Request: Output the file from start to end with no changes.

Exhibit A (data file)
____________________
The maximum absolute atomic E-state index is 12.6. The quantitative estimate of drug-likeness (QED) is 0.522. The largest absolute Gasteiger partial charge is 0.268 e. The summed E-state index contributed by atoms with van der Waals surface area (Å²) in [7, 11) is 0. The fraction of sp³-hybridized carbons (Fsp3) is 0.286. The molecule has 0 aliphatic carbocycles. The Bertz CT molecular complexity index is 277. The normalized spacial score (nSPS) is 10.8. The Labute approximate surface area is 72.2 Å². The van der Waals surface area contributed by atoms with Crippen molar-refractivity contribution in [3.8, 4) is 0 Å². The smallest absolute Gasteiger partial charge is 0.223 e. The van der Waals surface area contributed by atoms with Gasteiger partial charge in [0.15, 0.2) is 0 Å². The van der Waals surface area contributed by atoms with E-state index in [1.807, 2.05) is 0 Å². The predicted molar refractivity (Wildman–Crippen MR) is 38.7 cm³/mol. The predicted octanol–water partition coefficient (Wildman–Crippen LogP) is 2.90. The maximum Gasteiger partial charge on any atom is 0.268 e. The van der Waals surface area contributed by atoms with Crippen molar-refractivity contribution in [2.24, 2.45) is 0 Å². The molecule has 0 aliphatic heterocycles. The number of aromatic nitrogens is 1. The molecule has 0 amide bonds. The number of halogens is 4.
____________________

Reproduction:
The maximum absolute atomic E-state index is 12.6. The quantitative estimate of drug-likeness (QED) is 0.522. The largest absolute Gasteiger partial charge is 0.268 e. The summed E-state index contributed by atoms with van der Waals surface area (Å²) in [7, 11) is 0. The fraction of sp³-hybridized carbons (Fsp3) is 0.286. The molecule has 0 aliphatic carbocycles. The Bertz CT molecular complexity index is 277. The normalized spacial score (nSPS) is 10.8. The Labute approximate surface area is 72.2 Å². The van der Waals surface area contributed by atoms with Crippen molar-refractivity contribution in [3.8, 4) is 0 Å². The smallest absolute Gasteiger partial charge is 0.223 e. The van der Waals surface area contributed by atoms with Gasteiger partial charge in [0.15, 0.2) is 0 Å². The van der Waals surface area contributed by atoms with E-state index in [1.807, 2.05) is 0 Å². The predicted molar refractivity (Wildman–Crippen MR) is 38.7 cm³/mol. The predicted octanol–water partition coefficient (Wildman–Crippen LogP) is 2.90. The maximum Gasteiger partial charge on any atom is 0.268 e. The van der Waals surface area contributed by atoms with Crippen molar-refractivity contribution in [2.24, 2.45) is 0 Å². The molecule has 0 aliphatic heterocycles. The number of aromatic nitrogens is 1. The molecule has 0 amide bonds. The number of halogens is 4.